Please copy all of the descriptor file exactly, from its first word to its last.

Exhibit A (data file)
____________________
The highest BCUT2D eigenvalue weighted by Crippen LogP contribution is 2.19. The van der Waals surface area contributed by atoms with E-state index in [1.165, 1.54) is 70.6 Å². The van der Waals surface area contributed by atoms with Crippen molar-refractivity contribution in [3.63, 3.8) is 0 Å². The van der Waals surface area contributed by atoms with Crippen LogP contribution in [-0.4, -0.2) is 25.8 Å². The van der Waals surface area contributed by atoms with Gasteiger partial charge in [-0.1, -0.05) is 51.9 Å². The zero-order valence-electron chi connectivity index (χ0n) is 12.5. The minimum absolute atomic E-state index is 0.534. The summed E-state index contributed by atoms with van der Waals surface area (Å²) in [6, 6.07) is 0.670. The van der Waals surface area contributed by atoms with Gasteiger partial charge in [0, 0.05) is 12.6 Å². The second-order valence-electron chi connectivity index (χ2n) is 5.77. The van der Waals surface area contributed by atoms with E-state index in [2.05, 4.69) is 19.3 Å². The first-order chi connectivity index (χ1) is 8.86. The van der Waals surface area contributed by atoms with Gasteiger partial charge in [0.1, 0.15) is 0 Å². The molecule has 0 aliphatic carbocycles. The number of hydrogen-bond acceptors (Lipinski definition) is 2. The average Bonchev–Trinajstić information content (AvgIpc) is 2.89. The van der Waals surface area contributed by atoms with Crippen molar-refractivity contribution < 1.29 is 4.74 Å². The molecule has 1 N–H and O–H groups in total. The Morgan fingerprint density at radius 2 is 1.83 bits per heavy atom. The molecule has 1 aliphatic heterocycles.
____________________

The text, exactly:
The highest BCUT2D eigenvalue weighted by Crippen LogP contribution is 2.19. The van der Waals surface area contributed by atoms with E-state index in [1.165, 1.54) is 70.6 Å². The van der Waals surface area contributed by atoms with Crippen molar-refractivity contribution in [3.63, 3.8) is 0 Å². The van der Waals surface area contributed by atoms with Crippen LogP contribution in [-0.4, -0.2) is 25.8 Å². The van der Waals surface area contributed by atoms with Gasteiger partial charge in [-0.1, -0.05) is 51.9 Å². The zero-order valence-electron chi connectivity index (χ0n) is 12.5. The minimum absolute atomic E-state index is 0.534. The summed E-state index contributed by atoms with van der Waals surface area (Å²) in [6, 6.07) is 0.670. The van der Waals surface area contributed by atoms with Gasteiger partial charge in [0, 0.05) is 12.6 Å². The second-order valence-electron chi connectivity index (χ2n) is 5.77. The van der Waals surface area contributed by atoms with E-state index in [2.05, 4.69) is 19.3 Å². The first-order chi connectivity index (χ1) is 8.86. The van der Waals surface area contributed by atoms with Gasteiger partial charge in [0.1, 0.15) is 0 Å². The molecule has 0 aliphatic carbocycles. The number of hydrogen-bond acceptors (Lipinski definition) is 2. The average Bonchev–Trinajstić information content (AvgIpc) is 2.89. The van der Waals surface area contributed by atoms with Crippen molar-refractivity contribution < 1.29 is 4.74 Å². The molecule has 1 N–H and O–H groups in total. The Morgan fingerprint density at radius 2 is 1.83 bits per heavy atom. The molecule has 1 aliphatic heterocycles.